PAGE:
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‘I feel like they cut me down to the roots’: A Salvadoran refugee’s story

Jonathan knew something bad was about to happen but the punch to the head took him by surprise. The blow, landed by one of four members of the Mara Salvatrucha gang who had surrounded him, knocked him to the ground. Then came the kicks.

They told Jonathan, who was then 27, he had to leave his home or “wake up dead.”

Jonathan says there has always been “conflict” in the neighborhood where he lived in Santa Ana, El Salvador’s second largest city. But he tried to keep his head down: he worked at a hardware store, went to church and minded his own business.

In his mid-20s, he started to study currency trading and investment. He had big plans.

But that was before his cousin Kenneth came to live with him.

Jonathan, whose full name and that of others have been withheld because he has family still living in El Salvador, is one of more than 800 Salvadorans who have requested asylum in Costa Rica so far this year, according to figures from the Immigration Administration.

The number of new asylum applications from Salvadorans fleeing violence in their homeland has increased dramatically in recent years. Salvadorans are poised to replace Colombians as the largest nationality applying for asylum in Costa Rica.

The following is Jonathan’s personal account of what drove him from his home. Most details could not be independently verified by The Tico Times.

Jonathan’s cousin Kenneth had been living in Atlanta, Georgia before he was deported and moved in with Jonathan, his mother and little sister in Santa Ana.

Kenneth returned from Atlanta with tattoos on his arm: a spider web on his elbow and a Playboy bunny. The tattoos might have been harmless back in Atlanta but they were deadly in El Salvador.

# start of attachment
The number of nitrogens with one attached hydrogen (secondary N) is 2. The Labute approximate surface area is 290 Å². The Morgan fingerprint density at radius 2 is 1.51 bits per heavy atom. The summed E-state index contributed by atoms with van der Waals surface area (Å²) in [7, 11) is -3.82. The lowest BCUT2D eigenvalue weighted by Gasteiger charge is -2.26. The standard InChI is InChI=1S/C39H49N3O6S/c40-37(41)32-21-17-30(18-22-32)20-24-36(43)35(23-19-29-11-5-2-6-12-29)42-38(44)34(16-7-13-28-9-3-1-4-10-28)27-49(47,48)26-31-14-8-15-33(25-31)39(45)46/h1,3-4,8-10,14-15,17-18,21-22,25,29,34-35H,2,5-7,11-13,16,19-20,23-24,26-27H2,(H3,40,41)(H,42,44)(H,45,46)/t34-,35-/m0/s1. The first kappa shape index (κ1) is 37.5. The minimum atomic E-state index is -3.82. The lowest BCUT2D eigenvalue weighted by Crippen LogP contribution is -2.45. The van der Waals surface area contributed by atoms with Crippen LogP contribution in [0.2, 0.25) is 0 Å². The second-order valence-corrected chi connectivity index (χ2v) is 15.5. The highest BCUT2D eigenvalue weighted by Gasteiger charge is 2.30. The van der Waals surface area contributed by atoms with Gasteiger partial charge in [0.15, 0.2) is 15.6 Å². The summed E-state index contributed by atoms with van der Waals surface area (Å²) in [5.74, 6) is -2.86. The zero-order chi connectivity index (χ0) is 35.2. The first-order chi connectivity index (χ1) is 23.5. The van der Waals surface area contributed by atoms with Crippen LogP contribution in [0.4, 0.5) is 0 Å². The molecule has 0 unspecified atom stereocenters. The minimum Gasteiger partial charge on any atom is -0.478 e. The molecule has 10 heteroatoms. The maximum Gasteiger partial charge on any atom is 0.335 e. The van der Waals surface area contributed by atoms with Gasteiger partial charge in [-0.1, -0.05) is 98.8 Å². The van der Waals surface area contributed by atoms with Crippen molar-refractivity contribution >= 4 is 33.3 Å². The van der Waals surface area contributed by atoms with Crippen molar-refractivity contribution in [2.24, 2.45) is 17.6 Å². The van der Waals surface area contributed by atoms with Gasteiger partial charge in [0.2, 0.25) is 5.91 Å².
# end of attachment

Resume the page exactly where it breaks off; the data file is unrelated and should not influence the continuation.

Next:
The neighborhood in Santa Ana where Jonathan’s family lives is controlled by the Mara Salvatrucha, a notoriously violent criminal organization with roots in Los Angeles, California. Years before, the Mara Salvatrucha or MS-13, wiped out its rival, Barrio 18, in Jonathan’s neighborhood. The tattoos on Kenneth’s arm were symbols associated with Barrio 18.

People took notice. Gang members would approach Kenneth on the street and try to intimidate him, asking what the tattoos meant. Jonathan says Kenneth didn’t take the threats seriously. Eventually, the threats became more direct: if you stay here, we’ll kill you.

It was July 2008 and there were parties all over the city in honor of Santa Ana’s patron saint. Jonathan was out with his father, and his mother had taken his younger sister to a birthday party. When they returned home they found Kenneth dead. Jonathan says three different types of bullets were found in his cousin’s body.

“If I had been there that night, it would’ve been me, too,” Jonathan says.

In the weeks after Kenneth’s death, local gang members shifted their attention to Jonathan. He was walking home one day when two MS-13 members called him over.

“You can’t run, you can’t ignore them,” Jonathan says. “A wrong word and they’ll kill you.”

One of the men told him: “We haven’t seen you here before.” Jonathan had lived in the neighborhood his whole life.

One of the two grabbed Jonathan’s arms and held them behind his back. The other lifted his shirt to see if he had tattoos. Jonathan had none.

Jonathan did not want to risk falling to the same fate as his cousin. In August 2008, Jonathan left his neighborhood to stay with his grandmother, who lived in another part of Santa Ana.

Two years later, police raided his old neighborhood and rounded up several MS-13 gang members, including a leader known as Pantera and two others allegedly connected to the killing of Kenneth.

Jonathan moved back home and the next five years passed without incident. He was working at the hardware store and studying business. He dreamed of becoming a currency trader and making enough money to take care of his mom and younger sister.

Then, in April 2015, Jonathan was walking down the street when he rounded a corner and saw Pantera. He had been released from prison. The intimidation started again.